A gay activist recently claimed on national television that legal rejection of gay “marriages” violates the Declaration of Independence, while an ACLU member insisted that posting the Ten Commandments in a courtroom was a violation not only of the Bill of Rights but of the Declaration. Though absurd, these positions logically follow from the dominant liberal interpretation of the document. Its claim that all men are “created equal” and are endowed with “unalienable rights” to “life, liberty, and the pursuit of happiness,” has been treated as the sole meaning of the document, which—in this view—underwrites a radical ethic of individualism. In this way, the Declaration privileges the liberty of individuals over the corporate liberty of the people of a state to protect a valuable way of life, which includes authoritative interpretations of what the rights of individuals are. This Lockean reading of the Declaration is then read into the Constitution as its animating principle—despite the obvious fact that the Constitution was designed to protect the reserved corporate liberty of the states against encroachment by enumerating the powers granted by those states to the newly created central government. The language of “natural rights” does not appear in the ancient Greek and Roman traditions, nor in the Bible, nor in the Constitution: The only individual rights specified there are traditional English common-law rights (no ex post facto laws, etc.). Americans, of course, had strong beliefs about individual rights; but they left their exposition and interpretation largely up to the states. Still, we are told that America is a “Lockean” nation. And so Mortimer Adler could write a popular book on the Constitution with the title We Hold These Truths.

The Declaration is a secession document justifying the corporate liberty of 13 distinct political societies to break the “political bands” that had connected them with another “people” and to govern themselves. But what seceded was not the American people in the aggregate (as the “Lockean” reading would have it). The Declaration begins with an assertion of corporate liberty and ends with the ringing claim that 13 distinct political societies—hitherto colonies—are now to be recognized individually as “free and independent states.” If liberals do not understand what the Declaration asserted, his Britannic majesty did: In the Treaty of Paris, he acknowledged each former colony by name to be a free, sovereign, and independent state.

The Declaration, then, is not about an aggregate of atomistic Lockean individuals uniting to secure their individual self-interest, but historically pre-existing political societies, each seeking to establish (out of its desired sovereignty) legal protection for what it considers a valuable way of life. But what about the abstract proposition that “all men are created equal?” It is just that: an abstraction. Without a moral and religious tradition to interpret it—with all its contingency and particularity—it is entirely empty and cannot serve to guide any conduct whatsoever.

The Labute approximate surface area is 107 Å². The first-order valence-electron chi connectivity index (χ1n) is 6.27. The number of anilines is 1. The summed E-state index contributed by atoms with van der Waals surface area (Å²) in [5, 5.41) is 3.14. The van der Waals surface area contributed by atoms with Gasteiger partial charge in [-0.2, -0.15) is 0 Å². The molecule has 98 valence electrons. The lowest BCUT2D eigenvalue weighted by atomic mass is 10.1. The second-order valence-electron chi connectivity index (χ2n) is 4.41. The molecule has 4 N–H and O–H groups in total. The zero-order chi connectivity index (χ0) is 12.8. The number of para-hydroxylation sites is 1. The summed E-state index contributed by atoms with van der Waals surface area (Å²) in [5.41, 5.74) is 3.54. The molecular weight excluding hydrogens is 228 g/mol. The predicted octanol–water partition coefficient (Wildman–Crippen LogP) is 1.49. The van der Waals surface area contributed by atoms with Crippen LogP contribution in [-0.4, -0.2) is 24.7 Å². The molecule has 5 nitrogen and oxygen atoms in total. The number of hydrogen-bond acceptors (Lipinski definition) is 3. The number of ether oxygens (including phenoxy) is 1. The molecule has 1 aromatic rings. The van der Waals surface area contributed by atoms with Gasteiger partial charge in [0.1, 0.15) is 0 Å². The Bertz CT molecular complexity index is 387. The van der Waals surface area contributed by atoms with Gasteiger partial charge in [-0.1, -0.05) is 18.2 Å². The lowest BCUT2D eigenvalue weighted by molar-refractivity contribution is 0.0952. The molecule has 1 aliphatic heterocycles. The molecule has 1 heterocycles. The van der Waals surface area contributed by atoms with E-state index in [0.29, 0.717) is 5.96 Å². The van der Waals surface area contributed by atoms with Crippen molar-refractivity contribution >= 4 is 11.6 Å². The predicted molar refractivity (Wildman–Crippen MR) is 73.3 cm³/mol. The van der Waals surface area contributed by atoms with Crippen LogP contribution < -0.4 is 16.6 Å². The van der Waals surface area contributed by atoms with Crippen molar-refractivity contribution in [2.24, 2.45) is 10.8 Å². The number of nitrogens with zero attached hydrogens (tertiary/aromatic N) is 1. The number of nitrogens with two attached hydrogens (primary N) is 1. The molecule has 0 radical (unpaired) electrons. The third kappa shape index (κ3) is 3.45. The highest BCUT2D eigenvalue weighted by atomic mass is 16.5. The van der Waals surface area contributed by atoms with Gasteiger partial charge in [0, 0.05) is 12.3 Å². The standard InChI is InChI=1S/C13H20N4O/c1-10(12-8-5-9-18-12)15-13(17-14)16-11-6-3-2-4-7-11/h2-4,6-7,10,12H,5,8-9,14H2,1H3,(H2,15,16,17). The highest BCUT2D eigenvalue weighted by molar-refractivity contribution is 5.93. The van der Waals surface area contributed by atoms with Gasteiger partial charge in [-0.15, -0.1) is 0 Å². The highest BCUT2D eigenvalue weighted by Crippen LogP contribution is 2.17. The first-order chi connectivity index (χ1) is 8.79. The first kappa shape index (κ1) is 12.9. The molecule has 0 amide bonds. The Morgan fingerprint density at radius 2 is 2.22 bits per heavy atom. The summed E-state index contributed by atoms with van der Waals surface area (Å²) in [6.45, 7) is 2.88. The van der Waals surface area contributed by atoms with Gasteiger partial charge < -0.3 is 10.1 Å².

Consider the metric system. The length and weight of anything in die universe can be measured with it. Further, the connection between a meter and 100 centimeters is “unalienable.” Yet the system cannot actually measure anything until we know how long a meter is. A meter could be the length of Napoleon’s left hand or the length of Josephine’s favorite hairpin: In either case, it would equal 100 centimeters. To know the length of the standard meter, we must accept a story told by authority about the selection, by authorities, of a particular iridium bar encased in Paris. Not even in the rationalistic metric system can we escape the contingencies and particularities of tradition. Philosophers may prove God’s existence through self-evident argument, but we still need the biblical and Church tradition as the guide to man’s relation to Cod.

The same is true of the abstract natural rights of the Declaration. To say, as liberals on the left and right tirelessly do, that America is an “idea” rather than a culture, or that ours is a “proposition country,” is like saying that the metric system is not like other systems of measurement (which have a traditionally determined standard of measurement), but instead is merely an idea or set of abstract principles. It is always morally corrupting to think we are guided by what is, in fact, impossible.

The Framers were, at times, given to rationalistic language, and Jefferson uses it in the Declaration. But his main object is not the propounding of an abstract proposition but an affirmation of the corporate liberty of 13 states, each with its own particular moral and religious tradition. Jefferson and his contemporaries well understood that the content of natural rights would have its source in those distinct traditions. It would not be until the 1830’s, when the founding generation had died out, that a new, aggressive breed of Americans would appear, bent on centralization and speaking the French revolutionary language of nationalism. They reconceived the abstract natural rights of the Declaration as standing on their own, and used them (with all the arbitrariness that empty abstractions allow) to destroy die moral and religious traditions of those very states the Declaration had said should be independent.